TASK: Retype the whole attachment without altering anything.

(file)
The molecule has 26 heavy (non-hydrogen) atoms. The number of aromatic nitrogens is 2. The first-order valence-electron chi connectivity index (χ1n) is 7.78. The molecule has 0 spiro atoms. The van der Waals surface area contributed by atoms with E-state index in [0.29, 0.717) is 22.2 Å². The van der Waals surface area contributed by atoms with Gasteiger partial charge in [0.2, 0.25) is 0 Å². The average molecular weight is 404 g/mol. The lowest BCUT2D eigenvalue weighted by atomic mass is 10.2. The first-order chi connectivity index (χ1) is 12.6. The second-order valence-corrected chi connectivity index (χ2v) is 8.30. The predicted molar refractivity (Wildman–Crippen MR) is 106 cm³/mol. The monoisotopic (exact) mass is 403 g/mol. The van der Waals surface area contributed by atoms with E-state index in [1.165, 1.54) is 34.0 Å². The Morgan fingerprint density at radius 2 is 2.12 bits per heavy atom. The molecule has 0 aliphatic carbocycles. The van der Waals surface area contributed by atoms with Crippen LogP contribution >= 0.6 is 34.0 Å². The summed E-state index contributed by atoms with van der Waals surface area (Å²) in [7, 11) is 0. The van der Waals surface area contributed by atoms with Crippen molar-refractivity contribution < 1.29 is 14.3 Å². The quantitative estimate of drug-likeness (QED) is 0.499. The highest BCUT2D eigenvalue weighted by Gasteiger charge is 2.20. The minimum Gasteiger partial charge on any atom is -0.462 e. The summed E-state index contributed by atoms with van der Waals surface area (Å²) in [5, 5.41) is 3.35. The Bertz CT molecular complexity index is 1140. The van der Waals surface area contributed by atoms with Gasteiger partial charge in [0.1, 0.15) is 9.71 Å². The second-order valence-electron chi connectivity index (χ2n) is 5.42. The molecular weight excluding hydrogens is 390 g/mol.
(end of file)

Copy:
The molecule has 26 heavy (non-hydrogen) atoms. The number of aromatic nitrogens is 2. The first-order valence-electron chi connectivity index (χ1n) is 7.78. The molecule has 0 spiro atoms. The van der Waals surface area contributed by atoms with E-state index in [0.29, 0.717) is 22.2 Å². The van der Waals surface area contributed by atoms with Gasteiger partial charge in [0.2, 0.25) is 0 Å². The average molecular weight is 404 g/mol. The lowest BCUT2D eigenvalue weighted by atomic mass is 10.2. The first-order chi connectivity index (χ1) is 12.6. The second-order valence-corrected chi connectivity index (χ2v) is 8.30. The predicted molar refractivity (Wildman–Crippen MR) is 106 cm³/mol. The monoisotopic (exact) mass is 403 g/mol. The van der Waals surface area contributed by atoms with E-state index in [1.165, 1.54) is 34.0 Å². The Morgan fingerprint density at radius 2 is 2.12 bits per heavy atom. The molecule has 0 aliphatic carbocycles. The van der Waals surface area contributed by atoms with Crippen LogP contribution >= 0.6 is 34.0 Å². The summed E-state index contributed by atoms with van der Waals surface area (Å²) in [7, 11) is 0. The van der Waals surface area contributed by atoms with Crippen molar-refractivity contribution < 1.29 is 14.3 Å². The quantitative estimate of drug-likeness (QED) is 0.499. The highest BCUT2D eigenvalue weighted by Gasteiger charge is 2.20. The minimum Gasteiger partial charge on any atom is -0.462 e. The summed E-state index contributed by atoms with van der Waals surface area (Å²) in [5, 5.41) is 3.35. The Bertz CT molecular complexity index is 1140. The van der Waals surface area contributed by atoms with Gasteiger partial charge in [0.1, 0.15) is 9.71 Å². The second-order valence-electron chi connectivity index (χ2n) is 5.42. The molecular weight excluding hydrogens is 390 g/mol.